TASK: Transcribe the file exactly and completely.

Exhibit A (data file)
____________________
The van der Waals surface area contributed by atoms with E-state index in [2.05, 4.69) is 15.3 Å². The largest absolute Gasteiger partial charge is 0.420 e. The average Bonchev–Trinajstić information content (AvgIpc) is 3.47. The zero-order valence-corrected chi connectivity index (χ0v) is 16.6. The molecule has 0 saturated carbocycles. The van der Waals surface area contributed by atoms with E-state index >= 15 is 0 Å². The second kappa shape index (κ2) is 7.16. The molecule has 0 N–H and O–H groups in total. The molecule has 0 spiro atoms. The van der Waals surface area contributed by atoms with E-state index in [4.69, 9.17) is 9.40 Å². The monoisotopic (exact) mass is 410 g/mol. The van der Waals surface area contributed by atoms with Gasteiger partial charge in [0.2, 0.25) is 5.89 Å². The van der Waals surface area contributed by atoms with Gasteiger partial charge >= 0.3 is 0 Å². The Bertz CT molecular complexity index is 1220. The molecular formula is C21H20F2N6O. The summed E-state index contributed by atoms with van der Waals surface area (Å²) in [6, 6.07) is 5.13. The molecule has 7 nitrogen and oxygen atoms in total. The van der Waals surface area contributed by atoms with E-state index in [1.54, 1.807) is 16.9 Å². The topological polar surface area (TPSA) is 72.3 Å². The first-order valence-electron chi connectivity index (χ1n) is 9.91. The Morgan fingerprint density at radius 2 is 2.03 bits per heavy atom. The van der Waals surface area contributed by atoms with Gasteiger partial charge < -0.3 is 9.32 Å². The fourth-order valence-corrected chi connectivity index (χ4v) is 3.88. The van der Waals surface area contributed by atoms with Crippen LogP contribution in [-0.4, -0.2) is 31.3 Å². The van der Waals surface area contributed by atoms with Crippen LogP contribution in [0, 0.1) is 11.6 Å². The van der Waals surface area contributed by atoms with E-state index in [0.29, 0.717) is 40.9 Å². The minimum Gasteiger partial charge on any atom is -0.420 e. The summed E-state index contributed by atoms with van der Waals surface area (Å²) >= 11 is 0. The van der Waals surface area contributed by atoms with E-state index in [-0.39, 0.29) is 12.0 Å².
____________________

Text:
The van der Waals surface area contributed by atoms with E-state index in [2.05, 4.69) is 15.3 Å². The largest absolute Gasteiger partial charge is 0.420 e. The average Bonchev–Trinajstić information content (AvgIpc) is 3.47. The zero-order valence-corrected chi connectivity index (χ0v) is 16.6. The molecule has 0 saturated carbocycles. The van der Waals surface area contributed by atoms with E-state index >= 15 is 0 Å². The second kappa shape index (κ2) is 7.16. The molecule has 0 N–H and O–H groups in total. The molecule has 0 spiro atoms. The van der Waals surface area contributed by atoms with E-state index in [4.69, 9.17) is 9.40 Å². The monoisotopic (exact) mass is 410 g/mol. The van der Waals surface area contributed by atoms with Gasteiger partial charge in [0.2, 0.25) is 5.89 Å². The van der Waals surface area contributed by atoms with Gasteiger partial charge >= 0.3 is 0 Å². The Bertz CT molecular complexity index is 1220. The molecular formula is C21H20F2N6O. The summed E-state index contributed by atoms with van der Waals surface area (Å²) in [6, 6.07) is 5.13. The molecule has 7 nitrogen and oxygen atoms in total. The van der Waals surface area contributed by atoms with E-state index in [1.54, 1.807) is 16.9 Å². The topological polar surface area (TPSA) is 72.3 Å². The first-order valence-electron chi connectivity index (χ1n) is 9.91. The Morgan fingerprint density at radius 2 is 2.03 bits per heavy atom. The van der Waals surface area contributed by atoms with Gasteiger partial charge < -0.3 is 9.32 Å². The fourth-order valence-corrected chi connectivity index (χ4v) is 3.88. The van der Waals surface area contributed by atoms with Crippen LogP contribution in [-0.4, -0.2) is 31.3 Å². The van der Waals surface area contributed by atoms with Crippen LogP contribution in [0, 0.1) is 11.6 Å². The van der Waals surface area contributed by atoms with E-state index in [0.29, 0.717) is 40.9 Å². The minimum Gasteiger partial charge on any atom is -0.420 e. The summed E-state index contributed by atoms with van der Waals surface area (Å²) >= 11 is 0. The van der Waals surface area contributed by atoms with E-state index in [-0.39, 0.29) is 12.0 Å².